Integration site analysis

Pyrosequencing reads were first decoded with DNA barcodes included in the second round of PCR and then trimmed to remove ITR and adapter sequences.33 The resulting collection of sequences was mapped to the AAV2-hFIX16 genome to filter out any sequences where vector integrated into itself and to identify boundaries of AAV vector sequence versus genomic sequence. Any sequences beginning or ending with AAV counterpart were aligned against mouse genome with the use of BLAST-like alignment tool (University of California Santa Cruz; mm8, > 98% match score). Only sequences that showed unique best alignments, which began within the first 3 base pairs, were used in downstream analyses. All integration sites were defined by ≥ 1 sequence reads as comparison of integration preferences showed no obvious difference between sites defined by a single read and sites defined by multiple reads. For any integrants with identical sequence reads appearing in > 1 sample (n = 25), the integrant was assigned to the sample containing the highest clone count of sequence reads and discarded from all others as sample cross-contamination. Any integrants (n = 7) having the same number of sequence reads (clone count = 1 for all) in different samples were discarded as PCR crossover events. For comparison, matched random control sets were generated computationally by randomly choosing 3 genomic sites lying the same distance from MseI or CviQI sites as each of the integration sites. This method for generating matched random controls accounts for restriction site biases in the recovery of integration sites on the basis of their proximity to restriction sites and allows for more accurate statistical analysis.32,34 For a description of Genomic Features, please see the “Genomic Features Heatmap Guide” link (http://microb230.med.upenn.edu/protocols.html).

Expression analysis

Frozen liver tissue was homogenized in lysis buffer, and RNA was isolated with the use of the RNeasy kit (QIAGEN). cDNA was synthesized and hybridized to a Mouse Gene 1.0ST chip (Affymetrix). Fold difference in expression was obtained by dividing the expression signal observed in tumor tissue by the expression signal observed in adjacent normal tissue. Data series is available from the National Center for Biotechnology Information Gene Expression Omnibus (http://www.ncbi.nlm.nih.gov/geo/; accession no. GSE23680).

Integration junction copy quantification

Integration junction–specific sequences for the M24-Ntrk1 integrant and the M50-Ntrk1 integrant were amplified from 200 ng of genomic DNA with the use of primers 24Ntrk1 For (5′-GAGCCCAGAAACTCCTGTGT-3′), 24Ntrk1 Rev (5′-TGCCTCTCACTTGGATTTGA-3′), 50Ntrk1 For (5′-ACTCCTGTGTGCCTCTGAGC-3′), and 50Ntrk1 Rev (5′-CTTCCAACTTGGGCTGACAT-3′) and were detected with the use of 24Ntrk1 Probe (5′-FAM-AGGAACCCCTAGTAGATCTCAATATCC-TAMRA-3′) and 50Ntrk1 Probe (5′-FAM-CCGCCCGACGCTGGAATT-TAMRA-3′), respectively, in a model epGradient S Real-Time PCR machine (Eppendorf) with Taqman Universal PCR master mix (Applied Biosystems). Integration junction copy number was calculated by comparing amplification signals to standard curves created by spiking known amounts of linearized plasmid containing synthesized M24-Ntrk1 integration junction or M50-Ntrk1 integration junction (Genscript) into 200 ng of liver genomic DNA from a saline-injected mouse.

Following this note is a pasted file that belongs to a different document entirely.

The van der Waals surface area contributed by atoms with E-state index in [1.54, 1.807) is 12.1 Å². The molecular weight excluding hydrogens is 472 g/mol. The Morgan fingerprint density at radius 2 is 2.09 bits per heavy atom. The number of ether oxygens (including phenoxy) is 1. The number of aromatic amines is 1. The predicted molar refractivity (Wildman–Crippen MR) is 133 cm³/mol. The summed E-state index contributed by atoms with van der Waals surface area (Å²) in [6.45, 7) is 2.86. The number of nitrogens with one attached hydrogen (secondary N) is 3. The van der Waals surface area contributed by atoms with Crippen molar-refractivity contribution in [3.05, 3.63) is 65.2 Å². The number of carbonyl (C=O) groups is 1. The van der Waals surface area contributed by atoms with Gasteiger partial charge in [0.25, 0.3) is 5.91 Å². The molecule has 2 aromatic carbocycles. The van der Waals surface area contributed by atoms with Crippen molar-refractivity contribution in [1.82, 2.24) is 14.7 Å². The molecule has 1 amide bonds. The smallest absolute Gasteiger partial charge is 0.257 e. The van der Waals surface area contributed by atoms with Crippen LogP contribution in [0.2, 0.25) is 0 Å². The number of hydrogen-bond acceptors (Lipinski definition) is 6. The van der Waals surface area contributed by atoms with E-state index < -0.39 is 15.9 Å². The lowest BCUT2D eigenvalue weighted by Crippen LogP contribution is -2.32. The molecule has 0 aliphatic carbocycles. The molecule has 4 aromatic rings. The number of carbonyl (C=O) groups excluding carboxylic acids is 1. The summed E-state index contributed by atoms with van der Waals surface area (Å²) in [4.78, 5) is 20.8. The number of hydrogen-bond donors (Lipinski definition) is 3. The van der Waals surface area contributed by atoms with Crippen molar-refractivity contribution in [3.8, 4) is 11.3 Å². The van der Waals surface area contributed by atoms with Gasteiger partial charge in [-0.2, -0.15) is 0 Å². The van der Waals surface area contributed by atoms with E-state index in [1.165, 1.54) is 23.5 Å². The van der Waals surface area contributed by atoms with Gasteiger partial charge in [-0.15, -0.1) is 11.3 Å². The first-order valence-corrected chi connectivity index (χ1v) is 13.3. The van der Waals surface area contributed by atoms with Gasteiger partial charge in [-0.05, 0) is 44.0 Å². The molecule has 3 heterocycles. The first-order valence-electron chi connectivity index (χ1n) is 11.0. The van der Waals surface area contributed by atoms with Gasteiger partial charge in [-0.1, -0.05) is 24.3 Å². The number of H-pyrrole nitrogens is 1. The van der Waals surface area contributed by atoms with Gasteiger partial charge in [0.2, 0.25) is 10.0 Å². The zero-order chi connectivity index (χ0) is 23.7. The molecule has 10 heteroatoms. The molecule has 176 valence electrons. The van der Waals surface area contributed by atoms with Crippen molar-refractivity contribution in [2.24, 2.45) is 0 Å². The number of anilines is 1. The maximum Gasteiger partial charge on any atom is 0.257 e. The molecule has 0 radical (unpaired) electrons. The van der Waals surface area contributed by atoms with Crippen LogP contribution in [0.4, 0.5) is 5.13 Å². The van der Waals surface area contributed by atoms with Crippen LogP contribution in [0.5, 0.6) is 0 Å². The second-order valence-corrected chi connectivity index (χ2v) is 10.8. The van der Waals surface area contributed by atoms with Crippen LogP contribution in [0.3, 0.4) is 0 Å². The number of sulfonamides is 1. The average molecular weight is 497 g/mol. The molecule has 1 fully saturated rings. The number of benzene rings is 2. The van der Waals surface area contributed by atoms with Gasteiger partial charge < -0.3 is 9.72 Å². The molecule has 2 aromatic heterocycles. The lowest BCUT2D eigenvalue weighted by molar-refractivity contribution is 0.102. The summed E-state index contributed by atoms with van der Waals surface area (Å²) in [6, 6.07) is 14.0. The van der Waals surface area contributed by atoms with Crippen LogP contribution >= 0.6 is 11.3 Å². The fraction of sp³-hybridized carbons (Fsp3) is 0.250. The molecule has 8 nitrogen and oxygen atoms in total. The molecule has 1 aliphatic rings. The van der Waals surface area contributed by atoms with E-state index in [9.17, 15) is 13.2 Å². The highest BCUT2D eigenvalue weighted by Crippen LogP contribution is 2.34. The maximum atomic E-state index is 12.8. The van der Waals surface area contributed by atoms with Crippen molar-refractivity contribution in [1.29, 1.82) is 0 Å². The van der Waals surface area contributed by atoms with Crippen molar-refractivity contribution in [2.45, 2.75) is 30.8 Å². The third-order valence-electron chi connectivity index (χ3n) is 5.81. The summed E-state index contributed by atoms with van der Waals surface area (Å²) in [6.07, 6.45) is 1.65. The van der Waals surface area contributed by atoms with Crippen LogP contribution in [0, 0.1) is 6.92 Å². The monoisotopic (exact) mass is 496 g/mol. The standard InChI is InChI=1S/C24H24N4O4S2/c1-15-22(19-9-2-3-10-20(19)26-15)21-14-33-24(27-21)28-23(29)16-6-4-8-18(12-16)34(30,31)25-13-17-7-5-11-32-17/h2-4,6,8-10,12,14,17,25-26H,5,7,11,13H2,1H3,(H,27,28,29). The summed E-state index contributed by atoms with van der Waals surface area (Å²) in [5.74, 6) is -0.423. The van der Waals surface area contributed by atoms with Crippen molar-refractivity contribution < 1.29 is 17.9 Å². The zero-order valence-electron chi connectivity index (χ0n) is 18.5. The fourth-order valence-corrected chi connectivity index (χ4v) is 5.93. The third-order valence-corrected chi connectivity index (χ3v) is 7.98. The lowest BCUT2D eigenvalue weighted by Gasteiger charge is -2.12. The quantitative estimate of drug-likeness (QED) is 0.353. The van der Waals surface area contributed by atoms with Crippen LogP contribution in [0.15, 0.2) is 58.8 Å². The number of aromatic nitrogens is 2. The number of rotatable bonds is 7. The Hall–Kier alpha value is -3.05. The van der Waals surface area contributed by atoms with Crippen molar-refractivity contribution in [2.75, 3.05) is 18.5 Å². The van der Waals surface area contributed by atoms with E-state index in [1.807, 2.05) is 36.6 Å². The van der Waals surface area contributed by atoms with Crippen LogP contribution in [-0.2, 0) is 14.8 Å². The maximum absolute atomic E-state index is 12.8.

Statistics

Fisher exact test, Student t test, Mann-Whitney U test, and statistical power calculation were performed when appropriate. Statistical methods used for comparisons to matched random controls in Figure 2B are described in Berry et al35 and Brady et al.36 Differences were considered significant when P < .05.

Results

Prospective study of HCC risk

To determine whether liver-directed gene transfer with the use of AAV2-hFIX16 increases HCC risk, we performed a longitudinal study to compare HCC incidence in mice receiving either AAV vector or control treatments. We performed portal vein injections on 120 wild-type male C57BL/6J mice at 2-3 months of age. We injected 60 mice with 5 × 1012 vg/kg AAV2-hFIX16 (dose A) and 20 mice with 1 × 1014 vg/kg AAV2-hFIX16 (dose B). As controls, we injected 20 mice with 1 × 1014 vector capsids/kg AAV2 empty capsid and 20 mice with saline excipient. We also followed an additional 12 mice that did not receive portal vein injections for the same duration of time. The size of this study (80 mice receiving AAV, 52 controls) had 85% power to detect a difference between a 25% HCC rate in AAV-injected mice and 5% in controls. Seven of the dose A recipients, 4 of the dose B recipients, 2 of the empty capsid recipients, and 1 of the saline recipients did not survive the portal vein injection procedure. We followed the remaining mice for 18 months, preserving liver samples for histopathologic analysis from all mice that died before the end of the study. At 18 months we measured circulating hFIX levels before necropsy to confirm stable gene transfer (supplemental Figure 1, available on the Blood Web site; see the Supplemental Materials link at the top of the online article). We performed necropsy followed by complete liver histopathology to determine the incidence of HCC in the experimental groups. Tumors were characterized as HCCs when packets or sheets of atypical hepatocytes were observed.31 Mitotic figures were also common in HCCs (Figure 1C). HCCs were distinguished from adenomas because adenomas were characterized by well differentiated hepatocytes (with some variation in cell morphology) that had well-defined borders and often caused compression of the adjacent parenchyma31 (Figure 1B). The reported lifetime (median survival, 22-27 months) rate of spontaneous HCC formation in male C57BL/6J mice is 8.8% (www.informatics.jax.org/mtbwi/index.do). One of 49 mice in the 3 control groups developed HCC and 4 of 69 mice in the 2 AAV groups developed HCC (mice M24, M48, M50, M60). The overall HCC rates were not significantly different between groups: 5.8% for AAV-treated mice and 2.0% in control mice (P = .31, one-tailed Fisher exact test; Table 1).